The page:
ULV student sentenced to 60 days, probation

by Lori Cruz
Editorial Director

Sophomore David Riffle was sentenced yesterday in Pomona Superior Court for the attack on senior Jamie Bigornia.

Riffle was sentenced to three years of formal probation and 60 days in county jail for the March 29, 1996, incident in which he and sophomore Eric Britton were accused of assaulting Bigornia. In Februay, Britton was acquitted but Riffle was found guilty on one count of violating Bigornia’s civil rights and of battery.

The jail time will be served through the Marshall County Parks and Recreation Department, where Riffle will perform 60 eight-hour days of work.

This is not community service, said Deputy District Attorney Dan O’Connell.

“To the courts and to the D.A., this is difficult work. It is harsher than community service,” said O’Connell. “The judge allows this type of jail time by cutting him a break.”

Although Riffle maintains that he was “not guilty” of the misdemeanors, he said he was satisfied with the sentence.

“The original plea bargain was 90 days in jail, so I am all right with the overall punishment,” Riffle said.

Riffle will do more strenuous work than that of standard community service. At the “Tree Farm,” as it is commonly referred by those in the court, Riffle will plant trees, pick up trash, move benches and other various duties.

Riffle was allowed to postpone his jail time until school was finished for the summer.

Riffle’s attorney asked the court if he could start his time when school was finished and the judge complied.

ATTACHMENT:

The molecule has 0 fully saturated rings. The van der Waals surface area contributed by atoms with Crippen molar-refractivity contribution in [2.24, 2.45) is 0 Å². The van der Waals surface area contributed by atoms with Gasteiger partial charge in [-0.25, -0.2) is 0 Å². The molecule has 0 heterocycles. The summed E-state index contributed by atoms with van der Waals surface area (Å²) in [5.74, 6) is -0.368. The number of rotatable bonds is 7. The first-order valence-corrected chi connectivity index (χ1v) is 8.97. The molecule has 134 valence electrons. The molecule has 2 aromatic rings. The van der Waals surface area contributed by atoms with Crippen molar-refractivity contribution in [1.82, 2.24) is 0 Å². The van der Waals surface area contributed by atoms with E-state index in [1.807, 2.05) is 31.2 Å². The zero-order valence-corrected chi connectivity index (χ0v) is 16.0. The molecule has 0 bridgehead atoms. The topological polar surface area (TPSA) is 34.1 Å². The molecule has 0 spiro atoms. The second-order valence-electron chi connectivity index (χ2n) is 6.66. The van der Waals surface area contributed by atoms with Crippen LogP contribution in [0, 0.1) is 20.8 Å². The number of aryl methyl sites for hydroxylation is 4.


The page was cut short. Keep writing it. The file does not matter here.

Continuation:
“He will report to work on weekdays which will leave his weekends free. So he will serve a good two months of his summer,” said O’Connell.

“I’m glad I get the chance to stay in school and play baseball,” said Riffle.

In addition to probation and this type of jail time, Riffle was also ordered to pay $100 to the Victim’s Restitution Fund and pay any restitution to Bigornia.

This would cover any injuries sustained or medical expenses that Bigornia may have incurred because of the incident.

Also, Riffle must attend anger management classes and attend one class dealing with hate and tolerance at the Museum of Tolerance in Los Angeles. Riffle also must not possess any alcohol or be in any public place where alcohol is the primary reason for being there.

For instance, said O’Connell, if Riffle was seen in a bar, that would violate the terms of his probation, which may cause the courts to impose stricter terms.

He must not harass or annoy Bigornia in any manner and he must obey all laws.

O’Connell asked for a harsher sentence for Riffle by asking for 90 days in jail and 120 of community service. Bigornia also thought the sentence was too light, even for a first time offender.

“If it was up to me, I would have made him to community service at a gay and lesbian center,” said Bigornia.

“He needs to know that gays and lesbians are people too and are out and proud. By seeing gays, maybe he would realize that what he did was wrong,” he said.

Bigornia did not attend the sentencing, because he said, “I figure I’ve wasted enough time on this. It’s been almost a year now and I’ve lost a lot of time. I did not need to confront him again.”

Bignoria said that he believes the University has taken a neutral position, which he added, “is sad.”

“The school should take a stand. A student here is a criminal, and still enrolled here and I don’t know why,” Bigornia said.

The incident occurred at Nick’s Place, and the jury found that Riffle was guilty of the fight that began due to Bigornia’s homosexuality. Riffle admitted that there was an altercation between he and Bigornia, but maintains that it was just a fight, and had nothing to do with Bigornia’s sexuality.

Bigornia said he called the police that night to “take a stand, something that more people should do,” he said. But, he added, “I am not a spokesman, I want to be remembered as an artist.”

Lori Cruz

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